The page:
Actually, pen and paper ARE habit forming, but writing is a fine habit that we should all encourage more of. [↩]
Other than just the decision about what tool to use, that is. [↩]
Technology is often seen as an addition to the learning experience. In the 21st century, in a time of Common Core State Standards, that is no longer the case. Change is hard. Doing right by our students and each other is hard. Playing with the newest toys is easy, and can feel like change. But it often is not and good instructional practices, like all good habits, take time and effort to develop. The work of connected educators, then involves helping learners to make connections to good tools and habits, and to break connections to the bad ones.
They did some editing.1 See if you can find the extra spaces and commas.2
But take a peek at the posts. Some good stuff in there.
Lengthened short sentences, fiddled with some of my preposition placement, and got rid of a couple of contractions. It’s cool. Their website, their rules. By way of comparison, here’s the paragraph from above as I submitted it. I find the edits fascinating. I couldn’t resist changing a couple of things back in the excerpt above, too. Take a peek at the original. [↩]
And where you would’ve linked to things. I sent them a text with seven embedded links. One remained. Huh. [↩]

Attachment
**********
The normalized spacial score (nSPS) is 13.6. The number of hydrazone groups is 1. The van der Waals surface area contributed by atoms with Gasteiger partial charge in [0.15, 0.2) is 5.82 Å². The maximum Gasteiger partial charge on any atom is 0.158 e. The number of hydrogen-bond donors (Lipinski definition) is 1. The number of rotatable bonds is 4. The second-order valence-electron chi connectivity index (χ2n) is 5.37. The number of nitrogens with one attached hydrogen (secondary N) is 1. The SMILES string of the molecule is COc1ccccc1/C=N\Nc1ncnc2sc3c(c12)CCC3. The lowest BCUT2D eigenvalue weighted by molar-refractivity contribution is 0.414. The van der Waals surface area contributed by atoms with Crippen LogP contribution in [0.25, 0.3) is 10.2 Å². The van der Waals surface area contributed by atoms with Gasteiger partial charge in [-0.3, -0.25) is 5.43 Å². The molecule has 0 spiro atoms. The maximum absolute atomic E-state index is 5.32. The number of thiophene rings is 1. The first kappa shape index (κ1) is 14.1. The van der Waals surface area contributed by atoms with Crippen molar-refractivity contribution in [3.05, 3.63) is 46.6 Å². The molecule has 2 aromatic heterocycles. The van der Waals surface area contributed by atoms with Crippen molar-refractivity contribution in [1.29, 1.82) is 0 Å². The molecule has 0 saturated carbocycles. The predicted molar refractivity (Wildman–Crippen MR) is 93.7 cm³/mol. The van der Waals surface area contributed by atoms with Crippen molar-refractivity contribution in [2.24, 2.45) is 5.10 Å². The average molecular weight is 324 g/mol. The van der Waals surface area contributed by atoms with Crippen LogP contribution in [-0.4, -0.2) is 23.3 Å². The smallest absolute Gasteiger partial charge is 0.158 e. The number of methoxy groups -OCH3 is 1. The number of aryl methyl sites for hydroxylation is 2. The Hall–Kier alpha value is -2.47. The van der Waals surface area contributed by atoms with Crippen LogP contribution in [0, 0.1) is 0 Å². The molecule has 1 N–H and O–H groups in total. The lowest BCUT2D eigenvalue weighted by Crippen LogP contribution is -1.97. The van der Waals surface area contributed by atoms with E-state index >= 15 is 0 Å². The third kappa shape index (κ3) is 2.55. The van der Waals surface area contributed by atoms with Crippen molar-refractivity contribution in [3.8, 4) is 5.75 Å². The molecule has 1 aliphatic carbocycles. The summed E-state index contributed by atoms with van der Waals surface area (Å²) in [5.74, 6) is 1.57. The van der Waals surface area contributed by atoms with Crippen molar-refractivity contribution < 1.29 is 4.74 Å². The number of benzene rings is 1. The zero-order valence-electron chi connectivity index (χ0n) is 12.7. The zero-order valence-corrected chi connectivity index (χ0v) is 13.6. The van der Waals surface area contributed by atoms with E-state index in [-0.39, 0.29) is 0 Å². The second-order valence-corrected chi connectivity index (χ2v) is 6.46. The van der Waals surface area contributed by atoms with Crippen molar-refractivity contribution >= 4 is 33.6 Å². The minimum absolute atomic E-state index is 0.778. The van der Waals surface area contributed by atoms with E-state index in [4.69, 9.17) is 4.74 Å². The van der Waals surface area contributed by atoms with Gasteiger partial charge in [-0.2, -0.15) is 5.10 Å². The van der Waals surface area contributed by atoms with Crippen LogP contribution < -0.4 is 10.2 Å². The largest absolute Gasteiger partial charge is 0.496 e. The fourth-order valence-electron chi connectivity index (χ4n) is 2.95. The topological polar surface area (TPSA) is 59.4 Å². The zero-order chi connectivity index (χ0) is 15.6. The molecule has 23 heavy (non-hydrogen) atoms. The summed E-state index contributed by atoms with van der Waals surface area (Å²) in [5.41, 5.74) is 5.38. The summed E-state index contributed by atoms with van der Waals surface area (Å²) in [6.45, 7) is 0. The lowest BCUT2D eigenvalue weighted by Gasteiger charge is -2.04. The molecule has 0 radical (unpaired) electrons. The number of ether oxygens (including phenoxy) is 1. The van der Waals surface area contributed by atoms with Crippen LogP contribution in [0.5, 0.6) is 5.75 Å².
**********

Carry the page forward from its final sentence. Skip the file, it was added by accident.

We’re reading Unmistakable Impact by Jim Knight together as a large team at work. This is the third post in my series on that reading and reflection.
This month’s chapter is on coaching, both the role of the coach and the practices and habits an instructional coach can use to make a difference in his or her work. As someone who’s often in a coaching role, I found the broad strokes of the chapter useful, both as reminder and as a bit of a challenge for thinking through.
What are instructional coaches, according to Knight? Well, they’re folks who “partner with teachers to help them incorporate research-based practices into their teaching.” Also, the “partner with teachers to help them incorporate instructional practices into their teaching.” (Kindle location 1837)
The thread of choice was woven through the chapter for me, too. Here’re some choice1 quotes: